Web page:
|Publication number||US8346825 B2|
|Application number||US 12/610,673|
|Publication date||1 Jan 2013|
|Filing date||2 Nov 2009|
|Priority date||13 Nov 2003|
|Also published as||US7613748, US9020990, US20060242489, US20100100528, US20130006927|
|Publication number||12610673, 610673, US 8346825 B2, US 8346825B2, US-B2-8346825, US8346825 B2, US8346825B2|
|Inventors||Brian Brockway, Parag Gokhale, Jun Lu|
|Original Assignee||Commvault Systems, Inc.|
|Export Citation||BiBTeX, EndNote, RefMan|
|Patent Citations (188), Non-Patent Citations (11), Referenced by (1), Classifications (19), Legal Events (4)|
|External Links: USPTO, USPTO Assignment, Espacenet|
This application is a continuation of U.S. patent application Ser. No. 11/313,226, filed Dec. 19, 2005, which is a continuation-in-part of U.S. patent application Ser. No. 10/990,286, filed Nov. 15, 2004, titled SYSTEM AND METHOD FOR STORED DATA ARCHIVE VERIFICATION, now U.S. Pat. No. 7,440,982, issued Oct. 21, 2008, which claims priority to U.S. Provisional Patent Application No. 60/520,452, filed Nov. 13, 2003, titled SYSTEM AND METHOD FOR STORED DATA ARCHIVE VERIFICATION, each of which is hereby incorporated herein by reference in its entirety.
This application is also related to the following pending applications, each of which is hereby incorporated herein by reference in its entirety:
A portion of the disclosure of this patent document contains material which is subject to copyright protection. The copyright owner has no objection to the facsimile reproduction by anyone of the patent document or the patent disclosures, as it appears in the Patent and Trademark Office patent files or records, but otherwise reserves all copyright rights whatsoever.
1. Field of the Invention
The invention disclosed herein relates generally to data storage systems in computer networks and, more particularly, to improvements in storing, verifying accurate archiving of electronic data and continuing reverification archives of electronic data.
2. Description of the Related Art
Storage architectures used by individual computers or data stores to store electronic data typically include volatile storage media such as Random Access Memory “RAM”, and one or more nonvolatile storage devices such as hard drives, tape drives, optical disks, and other storage devices that form a part of or are directly associated with an individual computer. Such storage devices may provide primary storage for a primary copy of data.
A network of computers such as a Local Area Network “LAN” or a Wide Area Network “WAN”, typically store electronic data via servers or storage devices accessible via the network. Storage devices are generally connected to one individual computer or to a network of computers. Network storage devices commonly known in the art typically include physical drives in which tapes or other storage media are stored and a robotic arm which is used to place the tapes or storage media into the drives. Examples of network storage devices include networkable tape libraries, optical libraries, Redundant Arrays of Inexpensive Disks “RAID”, and other devices. Another network storage device may be Network Attached Storage “NAS” which includes storage devices that may provide file services and one or more devices on which data is stored.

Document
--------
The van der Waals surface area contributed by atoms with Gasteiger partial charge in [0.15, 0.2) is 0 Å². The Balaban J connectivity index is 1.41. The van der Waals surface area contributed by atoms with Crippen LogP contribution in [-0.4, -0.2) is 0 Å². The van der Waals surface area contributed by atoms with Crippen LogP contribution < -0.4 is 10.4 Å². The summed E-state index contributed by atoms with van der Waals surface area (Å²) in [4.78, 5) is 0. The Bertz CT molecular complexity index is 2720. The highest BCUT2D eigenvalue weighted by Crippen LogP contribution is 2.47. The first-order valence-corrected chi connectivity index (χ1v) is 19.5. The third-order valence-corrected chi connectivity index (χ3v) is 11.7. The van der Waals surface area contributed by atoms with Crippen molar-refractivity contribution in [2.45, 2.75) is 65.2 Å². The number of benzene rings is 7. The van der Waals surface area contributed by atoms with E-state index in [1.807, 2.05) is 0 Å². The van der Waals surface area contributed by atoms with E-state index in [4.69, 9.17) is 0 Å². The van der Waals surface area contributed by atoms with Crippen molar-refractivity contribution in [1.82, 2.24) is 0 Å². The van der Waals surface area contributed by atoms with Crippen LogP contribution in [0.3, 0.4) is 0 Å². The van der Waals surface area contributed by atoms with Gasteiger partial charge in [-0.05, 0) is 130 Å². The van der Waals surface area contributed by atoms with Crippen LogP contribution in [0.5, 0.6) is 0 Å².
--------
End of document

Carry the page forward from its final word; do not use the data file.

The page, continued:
The first copy of production data generated by a client is sometimes referred to as the primary copy, and is used in the first instance to restore the production data in the event of a disaster or other loss or corruption of the production data. Under traditional tiered storage, the data on the primary storage device is migrated to other devices, sometimes referred to as secondary or auxiliary storage devices. This migration can occur after a certain amount of time from which the data is first stored on the primary device, or for certain types of data as selected in accordance with a user-defined policy. Usually, with tiered storage patterns, the storage devices used to store auxiliary or secondary copies of data have less availability, lower performance, and/or fewer resources than devices storing the production or primary copies. That is, primary storage devices tend be faster, higher capacity and more readily available devices, such as magnetic hard drives, than the ones used for storing auxiliary copies, such as magnetic or optical disks or other removable media storage devices.
Electronic data is typically copied to secondary storage according to a schedule, for example, data is designated to be copied and stored once a day. Generally, data is archived in the event that a primary or original copy becomes unavailable, for example, the data is destroyed, lost or otherwise inaccessible. In general, the data is directed to a system component to be copied to secondary storage media, and stored as an auxiliary copy, a backup copy, quick recovery copy, or other copy. Some systems check the secondary copy to ensure the secondary copy is accurate. Generally, the check includes steps such as analyzing each data item copied and comparing it to the original data, fingerprint, hash, or other segment of data, or other method. Such verification methods can be lengthy and time consuming for copies of large volumes of data, requiring significant use of system resources. Alternatively, some systems use cursory data checks when a secondary copy is made, such as only comparing filenames copied to secondary storage with file names from primary storage, which is less time consuming, but also yield a less reliable data check.